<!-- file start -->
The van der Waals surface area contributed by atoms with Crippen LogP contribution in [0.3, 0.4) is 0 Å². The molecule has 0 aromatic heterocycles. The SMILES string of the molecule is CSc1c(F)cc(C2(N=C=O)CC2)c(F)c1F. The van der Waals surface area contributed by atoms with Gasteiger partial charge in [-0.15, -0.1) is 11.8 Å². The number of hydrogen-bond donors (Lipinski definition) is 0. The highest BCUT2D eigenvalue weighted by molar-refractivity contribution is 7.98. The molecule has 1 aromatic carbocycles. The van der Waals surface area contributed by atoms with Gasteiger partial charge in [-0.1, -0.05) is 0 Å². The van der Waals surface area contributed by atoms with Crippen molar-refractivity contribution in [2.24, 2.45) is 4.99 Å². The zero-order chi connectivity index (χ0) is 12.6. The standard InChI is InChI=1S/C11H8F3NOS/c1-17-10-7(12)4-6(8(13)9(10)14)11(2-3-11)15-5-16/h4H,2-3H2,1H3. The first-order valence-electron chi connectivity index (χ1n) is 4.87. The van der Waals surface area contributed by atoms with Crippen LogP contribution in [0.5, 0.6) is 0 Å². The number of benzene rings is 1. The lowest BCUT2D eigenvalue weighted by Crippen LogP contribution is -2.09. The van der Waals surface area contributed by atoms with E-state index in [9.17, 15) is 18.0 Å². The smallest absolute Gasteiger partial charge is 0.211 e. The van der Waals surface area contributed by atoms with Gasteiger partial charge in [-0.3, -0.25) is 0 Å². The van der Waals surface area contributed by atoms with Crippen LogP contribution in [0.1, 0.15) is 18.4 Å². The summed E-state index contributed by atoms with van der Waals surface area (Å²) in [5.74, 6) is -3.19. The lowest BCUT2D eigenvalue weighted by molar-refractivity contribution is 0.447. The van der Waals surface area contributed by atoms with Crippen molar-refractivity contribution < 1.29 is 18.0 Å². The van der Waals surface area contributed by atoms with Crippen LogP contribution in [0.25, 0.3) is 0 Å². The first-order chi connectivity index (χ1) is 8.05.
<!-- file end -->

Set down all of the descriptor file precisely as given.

The van der Waals surface area contributed by atoms with Crippen LogP contribution in [0.3, 0.4) is 0 Å². The molecule has 0 aromatic heterocycles. The SMILES string of the molecule is CSc1c(F)cc(C2(N=C=O)CC2)c(F)c1F. The van der Waals surface area contributed by atoms with Gasteiger partial charge in [-0.15, -0.1) is 11.8 Å². The number of hydrogen-bond donors (Lipinski definition) is 0. The highest BCUT2D eigenvalue weighted by molar-refractivity contribution is 7.98. The molecule has 1 aromatic carbocycles. The van der Waals surface area contributed by atoms with Gasteiger partial charge in [-0.1, -0.05) is 0 Å². The van der Waals surface area contributed by atoms with Crippen molar-refractivity contribution in [2.24, 2.45) is 4.99 Å². The zero-order chi connectivity index (χ0) is 12.6. The standard InChI is InChI=1S/C11H8F3NOS/c1-17-10-7(12)4-6(8(13)9(10)14)11(2-3-11)15-5-16/h4H,2-3H2,1H3. The first-order valence-electron chi connectivity index (χ1n) is 4.87. The van der Waals surface area contributed by atoms with Crippen LogP contribution in [0.5, 0.6) is 0 Å². The number of benzene rings is 1. The lowest BCUT2D eigenvalue weighted by Crippen LogP contribution is -2.09. The van der Waals surface area contributed by atoms with E-state index in [9.17, 15) is 18.0 Å². The smallest absolute Gasteiger partial charge is 0.211 e. The van der Waals surface area contributed by atoms with Gasteiger partial charge in [-0.3, -0.25) is 0 Å². The van der Waals surface area contributed by atoms with Crippen LogP contribution in [0.1, 0.15) is 18.4 Å². The summed E-state index contributed by atoms with van der Waals surface area (Å²) in [5.74, 6) is -3.19. The lowest BCUT2D eigenvalue weighted by molar-refractivity contribution is 0.447. The van der Waals surface area contributed by atoms with Crippen molar-refractivity contribution < 1.29 is 18.0 Å². The van der Waals surface area contributed by atoms with Crippen LogP contribution in [0.25, 0.3) is 0 Å². The first-order chi connectivity index (χ1) is 8.05.